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>Samantha Harrison Recap

>We had a great speaker tonight – Samantha Harrison, a Color Key Supervisor over at Rough Draft Studios. Rough Draft studios is a small studio (roughly 50 people) located in Glendale and their current focus is on the new seasons of “Futurama”.


Samantha talked a lot about working at a small studio and television animation in particular. Samantha explained that at Rough Draft Studios, they usually work on one show (such as Futurama) but will pick up smaller projects here or there. Small studios will sometimes come up with their own ideas and do pilots as well to see if they get picked up. The studio stays running as long as the work keeps coming in (i.e. their shows being renewed, picking up new shows, smaller projects, etc.).

She said when it comes to working at a small studio, every gets to know each other very well. Because you’re at a small studio and television is so demanding, you do get opportunities to jump into other positions to help out, thus gaining more experience. Samantha emphasized the importance of doing a great job in this industry because it is so small. She explained that a small studio is often comprised of teams with supervisors being able to choose their own assistants. So when given a choice as to who to hire, Samantha would always prefer to choose someone she’s worked with before. “Knowing people is very important,” she said because they’ll often give you your next job.

Working at a small studio can also be very demanding. In television, “everything is due yesterday.” It’s a very high stress situation and a group effort so sometimes you’ll have to learn to let things go.

If you are interested in working at a small studio, they offer a variety of jobs. There are: directors, assistant directors, character designers, background designers, prop designers, background and character layout artists, camera compositers, clean-up artists, 3d animators/modelers, colorists, timers, effects artists, and production assistants.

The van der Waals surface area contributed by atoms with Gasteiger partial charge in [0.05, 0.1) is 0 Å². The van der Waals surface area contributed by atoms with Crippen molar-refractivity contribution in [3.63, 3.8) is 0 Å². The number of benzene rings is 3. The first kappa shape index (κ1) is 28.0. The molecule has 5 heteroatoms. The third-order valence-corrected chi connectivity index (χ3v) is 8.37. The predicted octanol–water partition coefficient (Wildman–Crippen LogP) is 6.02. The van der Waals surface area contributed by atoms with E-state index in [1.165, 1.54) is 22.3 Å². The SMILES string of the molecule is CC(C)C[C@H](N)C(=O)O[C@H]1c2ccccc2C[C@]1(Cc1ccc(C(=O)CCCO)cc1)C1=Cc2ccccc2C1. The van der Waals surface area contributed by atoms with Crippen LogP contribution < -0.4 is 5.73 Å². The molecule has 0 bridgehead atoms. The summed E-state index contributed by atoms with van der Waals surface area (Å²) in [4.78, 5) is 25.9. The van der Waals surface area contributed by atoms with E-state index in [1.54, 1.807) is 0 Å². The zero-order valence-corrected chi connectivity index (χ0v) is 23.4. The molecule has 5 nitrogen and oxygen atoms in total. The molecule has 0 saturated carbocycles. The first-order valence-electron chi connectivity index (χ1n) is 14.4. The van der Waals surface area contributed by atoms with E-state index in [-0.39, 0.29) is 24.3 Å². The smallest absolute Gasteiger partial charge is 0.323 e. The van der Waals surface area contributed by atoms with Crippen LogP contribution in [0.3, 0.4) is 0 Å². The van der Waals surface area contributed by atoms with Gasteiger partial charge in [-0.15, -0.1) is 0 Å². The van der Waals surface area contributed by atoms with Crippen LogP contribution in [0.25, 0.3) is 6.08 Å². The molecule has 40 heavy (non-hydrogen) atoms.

When putting together your portfolio for an art job, she says it’s just like feature animation. You’ll want to tailor your portfolio to the specific department/job you’re hoping to get. If you want an art department design job, make sure you have a lot of drawing. Your stuff doesn’t have to be at the clean-up level that the show does because they want to see your thinking ability more than your line work ability (though it would be good to have one or two clean-ups because you might have to clean up your own work if they get behind). If you want to do storyboarding, the studio will also give you a story test before hiring you.

Samantha’s last advice to all of us was to always “Take the job. Just say yes.” because in doing so you’re going to get more and more jobs from it. She also advised us to do more things like Picture This – ask questions and get to know what’s out there, the different kinds of jobs, and what other people think. Lastly she said the best thing you can learn while in school is to “do the work you’re given.”


An extra special thanks to Jocelyn for being the only entry
for ‘Pattern’ this week. By default, she won ‘The Simpson’s
Handbook”and her piece was spectacular to begin with.

Jocelyn Liang

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